- Travel expenses, such as taxi or bus fares to medical appointments.
- Medical costs, such as paying for prescriptions.
You will need to provide evidence of these losses in order to claim for them under special damages. A copy of your bank statements, invoices and payslips are examples of evidence you could use.
If you would like to learn more about special damages in medical negligence claims, please contact our advisors for free online or by calling us.
To be eligible to claim compensation for a misdiagnosis, your case would have to meet the criteria below.
- A medical professional must have owed you a duty of care.
- The duty of care must have been breached.
- You must have suffered avoidable harm due to the breach.
Each and every medical professional has a duty of care to their patients. They must ensure that their care does not fall below a minimum standard. If this duty of care is breached, you could be harmed unnecessarily. In such cases, you may be eligible to claim compensation.
Not all incidents where someone gets the wrong diagnosis would automatically lead to misdiagnosis claims. In some cases, the minimum standard of care might have been met, but there may be other factors that impacted the ability to get the right diagnosis. In such cases, you might not be eligible to claim.
To find out whether you would be eligible to make a medical negligence misdiagnosis claim, you can contact our advisors. They would be able to check your case free of charge.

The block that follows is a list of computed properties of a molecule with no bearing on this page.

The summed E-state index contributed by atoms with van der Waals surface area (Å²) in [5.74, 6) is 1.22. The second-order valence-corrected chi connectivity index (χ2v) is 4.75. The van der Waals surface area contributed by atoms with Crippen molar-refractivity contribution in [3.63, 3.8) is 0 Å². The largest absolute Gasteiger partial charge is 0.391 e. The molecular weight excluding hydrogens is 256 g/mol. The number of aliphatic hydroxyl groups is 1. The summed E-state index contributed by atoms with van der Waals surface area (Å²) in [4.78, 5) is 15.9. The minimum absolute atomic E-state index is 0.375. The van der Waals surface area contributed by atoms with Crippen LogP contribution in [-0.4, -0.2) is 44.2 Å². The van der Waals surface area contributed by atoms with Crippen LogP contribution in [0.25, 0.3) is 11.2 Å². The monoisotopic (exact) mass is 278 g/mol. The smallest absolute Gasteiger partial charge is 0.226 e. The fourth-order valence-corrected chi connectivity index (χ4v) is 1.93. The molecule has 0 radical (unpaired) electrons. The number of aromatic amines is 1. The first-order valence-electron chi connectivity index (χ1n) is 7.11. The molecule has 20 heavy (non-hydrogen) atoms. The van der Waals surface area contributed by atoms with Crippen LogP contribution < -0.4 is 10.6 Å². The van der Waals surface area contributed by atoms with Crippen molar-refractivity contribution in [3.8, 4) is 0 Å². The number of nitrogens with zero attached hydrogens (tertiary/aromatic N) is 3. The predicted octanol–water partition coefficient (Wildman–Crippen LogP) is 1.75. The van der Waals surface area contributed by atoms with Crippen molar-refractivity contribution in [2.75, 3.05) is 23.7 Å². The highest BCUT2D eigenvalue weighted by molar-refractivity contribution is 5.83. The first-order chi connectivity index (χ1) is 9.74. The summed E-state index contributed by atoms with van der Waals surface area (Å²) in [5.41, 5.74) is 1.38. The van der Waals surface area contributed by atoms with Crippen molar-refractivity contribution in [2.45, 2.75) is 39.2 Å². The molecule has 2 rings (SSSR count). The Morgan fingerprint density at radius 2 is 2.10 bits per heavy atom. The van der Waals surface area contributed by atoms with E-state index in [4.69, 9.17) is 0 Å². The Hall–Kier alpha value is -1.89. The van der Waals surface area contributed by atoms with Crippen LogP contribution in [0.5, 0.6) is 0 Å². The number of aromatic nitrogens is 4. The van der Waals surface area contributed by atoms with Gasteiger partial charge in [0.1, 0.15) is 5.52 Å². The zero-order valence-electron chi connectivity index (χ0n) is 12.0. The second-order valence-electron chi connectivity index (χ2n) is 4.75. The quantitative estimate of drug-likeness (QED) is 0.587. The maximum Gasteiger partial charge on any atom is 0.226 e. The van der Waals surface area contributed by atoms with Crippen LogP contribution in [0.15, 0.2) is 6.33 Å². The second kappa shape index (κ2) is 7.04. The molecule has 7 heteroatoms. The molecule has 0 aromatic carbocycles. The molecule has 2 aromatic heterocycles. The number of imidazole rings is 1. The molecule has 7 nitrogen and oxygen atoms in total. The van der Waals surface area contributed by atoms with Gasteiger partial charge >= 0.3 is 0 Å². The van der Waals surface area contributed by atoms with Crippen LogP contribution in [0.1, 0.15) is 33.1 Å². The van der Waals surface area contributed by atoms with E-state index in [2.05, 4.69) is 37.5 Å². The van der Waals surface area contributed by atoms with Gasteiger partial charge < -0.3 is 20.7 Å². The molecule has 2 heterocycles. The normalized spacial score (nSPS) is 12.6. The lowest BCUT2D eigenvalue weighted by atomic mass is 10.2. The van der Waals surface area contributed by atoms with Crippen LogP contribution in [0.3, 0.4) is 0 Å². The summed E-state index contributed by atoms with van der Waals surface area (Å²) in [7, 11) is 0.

One of the most important steps in the medical misdiagnosis claims process is collecting evidence to support and strengthen your case. Evidence can help illustrate the extent of the harm you suffered and can also demonstrate who is responsible.
Some examples of evidence that you could use to support your misdiagnosis claim include:
- A symptoms diary: Keeping a diary to track how your symptoms change or worsen as a result of the misdiagnosis can be helpful, as this can then be used as evidence.
- Medical records: Your medical records can detail the treatment you received, as well as notes from medical professionals, medications, and dosages. This can then be used as evidence.
- Witness statements: Taking the contact details of witnesses, such as a chaperone to a doctor’s appointment, means that a professional can take their statements at a later date.
Your case may also be put to the Bolam test. In this case, a panel of relevantly trained medical experts will assess whether the standard of care you received was of an appropriate standard or not.
One of the benefits of working with a solicitor on your case is that they can help you collect evidence for your claim. Contact our team of advisors to find out how one of our solicitors could help you or to learn more about how much compensation for misdiagnosis in the UK you could receive if your claim succeeds.
If you want to sue a hospital, or other medical institute, for a misdiagnosis, you first may be wondering, ‘what is a misdiagnosis?’. A misdiagnosis is when someone may be diagnosed with a medical condition they do not suffer from. This could be due to a variety of reasons, such as failure to recognise symptoms.
There are various different types of misdiagnosis claims, such as:
- Total misdiagnosis – This is when a medical professional fails to diagnose the symptoms of an existing illness or condition. This could lead to the patient receiving incorrect or delayed treatment, which could make their condition worse.
- Cancer misdiagnosis – This is when a medical practitioner misdiagnoses your cancer as a different condition. For example, you see your doctor about lumps in your breast. They only perform a physical inspection, and do not order any further tests. They then misdiagnose your breast cancer as inflamed lymph nodes.
- Fracture misdiagnosis – This is when your fracture is misdiagnosed as something else, such as a sprain or strain. For example, you got to the hospital with clear symptoms of a broken wrist. The doctor on hand does not order an x-ray scan and diagnoses you with a sprained wrist.